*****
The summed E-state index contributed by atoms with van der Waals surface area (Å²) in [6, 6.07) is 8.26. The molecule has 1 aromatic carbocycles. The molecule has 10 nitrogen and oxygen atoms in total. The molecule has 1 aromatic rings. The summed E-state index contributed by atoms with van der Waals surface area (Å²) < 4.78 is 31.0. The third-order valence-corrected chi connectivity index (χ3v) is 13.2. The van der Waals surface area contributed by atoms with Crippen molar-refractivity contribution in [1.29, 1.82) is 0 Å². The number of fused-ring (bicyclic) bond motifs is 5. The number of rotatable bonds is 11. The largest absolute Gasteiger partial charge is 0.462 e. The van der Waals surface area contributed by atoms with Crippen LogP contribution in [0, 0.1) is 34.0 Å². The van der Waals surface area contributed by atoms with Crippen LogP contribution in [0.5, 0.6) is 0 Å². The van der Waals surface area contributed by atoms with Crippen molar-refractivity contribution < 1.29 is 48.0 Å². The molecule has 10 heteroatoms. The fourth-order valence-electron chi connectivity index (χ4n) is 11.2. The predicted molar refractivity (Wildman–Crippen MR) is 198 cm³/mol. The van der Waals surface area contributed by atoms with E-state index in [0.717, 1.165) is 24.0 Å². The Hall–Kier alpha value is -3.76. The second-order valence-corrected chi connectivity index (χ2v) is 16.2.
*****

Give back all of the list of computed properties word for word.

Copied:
The summed E-state index contributed by atoms with van der Waals surface area (Å²) in [6, 6.07) is 8.26. The molecule has 1 aromatic carbocycles. The molecule has 10 nitrogen and oxygen atoms in total. The molecule has 1 aromatic rings. The summed E-state index contributed by atoms with van der Waals surface area (Å²) < 4.78 is 31.0. The third-order valence-corrected chi connectivity index (χ3v) is 13.2. The van der Waals surface area contributed by atoms with Crippen molar-refractivity contribution in [1.29, 1.82) is 0 Å². The number of fused-ring (bicyclic) bond motifs is 5. The number of rotatable bonds is 11. The largest absolute Gasteiger partial charge is 0.462 e. The van der Waals surface area contributed by atoms with Crippen LogP contribution in [0, 0.1) is 34.0 Å². The van der Waals surface area contributed by atoms with Crippen LogP contribution in [0.5, 0.6) is 0 Å². The van der Waals surface area contributed by atoms with Crippen molar-refractivity contribution < 1.29 is 48.0 Å². The molecule has 10 heteroatoms. The fourth-order valence-electron chi connectivity index (χ4n) is 11.2. The predicted molar refractivity (Wildman–Crippen MR) is 198 cm³/mol. The van der Waals surface area contributed by atoms with E-state index in [0.717, 1.165) is 24.0 Å². The Hall–Kier alpha value is -3.76. The second-order valence-corrected chi connectivity index (χ2v) is 16.2.